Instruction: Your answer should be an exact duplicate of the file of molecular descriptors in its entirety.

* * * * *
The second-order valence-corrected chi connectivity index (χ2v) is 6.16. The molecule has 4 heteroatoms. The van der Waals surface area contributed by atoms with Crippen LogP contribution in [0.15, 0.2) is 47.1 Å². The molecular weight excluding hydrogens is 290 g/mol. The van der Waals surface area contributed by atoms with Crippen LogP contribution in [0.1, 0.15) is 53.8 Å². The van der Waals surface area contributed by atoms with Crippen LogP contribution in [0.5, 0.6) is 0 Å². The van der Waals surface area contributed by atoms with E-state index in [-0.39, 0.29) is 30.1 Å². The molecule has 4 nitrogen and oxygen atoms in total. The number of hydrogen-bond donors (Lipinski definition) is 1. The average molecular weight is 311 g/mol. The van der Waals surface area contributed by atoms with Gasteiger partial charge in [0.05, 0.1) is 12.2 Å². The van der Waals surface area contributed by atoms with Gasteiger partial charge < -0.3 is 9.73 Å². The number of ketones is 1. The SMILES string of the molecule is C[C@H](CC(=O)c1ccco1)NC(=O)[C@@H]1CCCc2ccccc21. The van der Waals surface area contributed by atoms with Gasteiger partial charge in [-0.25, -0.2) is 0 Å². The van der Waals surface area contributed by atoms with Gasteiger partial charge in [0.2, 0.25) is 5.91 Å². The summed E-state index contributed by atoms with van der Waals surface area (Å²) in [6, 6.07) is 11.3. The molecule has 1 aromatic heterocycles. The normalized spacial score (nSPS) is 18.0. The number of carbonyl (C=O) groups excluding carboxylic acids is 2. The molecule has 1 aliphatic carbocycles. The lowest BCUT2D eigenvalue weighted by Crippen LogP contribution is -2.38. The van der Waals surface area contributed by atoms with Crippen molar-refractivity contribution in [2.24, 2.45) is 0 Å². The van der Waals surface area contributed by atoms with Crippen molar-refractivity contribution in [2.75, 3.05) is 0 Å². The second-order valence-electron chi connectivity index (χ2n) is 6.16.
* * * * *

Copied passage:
The second-order valence-corrected chi connectivity index (χ2v) is 6.16. The molecule has 4 heteroatoms. The van der Waals surface area contributed by atoms with Crippen LogP contribution in [0.15, 0.2) is 47.1 Å². The molecular weight excluding hydrogens is 290 g/mol. The van der Waals surface area contributed by atoms with Crippen LogP contribution in [0.1, 0.15) is 53.8 Å². The van der Waals surface area contributed by atoms with Crippen LogP contribution in [0.5, 0.6) is 0 Å². The van der Waals surface area contributed by atoms with E-state index in [-0.39, 0.29) is 30.1 Å². The molecule has 4 nitrogen and oxygen atoms in total. The number of hydrogen-bond donors (Lipinski definition) is 1. The average molecular weight is 311 g/mol. The van der Waals surface area contributed by atoms with Gasteiger partial charge in [0.05, 0.1) is 12.2 Å². The van der Waals surface area contributed by atoms with Gasteiger partial charge < -0.3 is 9.73 Å². The number of ketones is 1. The SMILES string of the molecule is C[C@H](CC(=O)c1ccco1)NC(=O)[C@@H]1CCCc2ccccc21. The van der Waals surface area contributed by atoms with Gasteiger partial charge in [-0.25, -0.2) is 0 Å². The van der Waals surface area contributed by atoms with Gasteiger partial charge in [0.2, 0.25) is 5.91 Å². The summed E-state index contributed by atoms with van der Waals surface area (Å²) in [6, 6.07) is 11.3. The molecule has 1 aromatic heterocycles. The normalized spacial score (nSPS) is 18.0. The number of carbonyl (C=O) groups excluding carboxylic acids is 2. The molecule has 1 aliphatic carbocycles. The lowest BCUT2D eigenvalue weighted by Crippen LogP contribution is -2.38. The van der Waals surface area contributed by atoms with Crippen molar-refractivity contribution in [2.24, 2.45) is 0 Å². The van der Waals surface area contributed by atoms with Crippen molar-refractivity contribution in [2.75, 3.05) is 0 Å². The second-order valence-electron chi connectivity index (χ2n) is 6.16.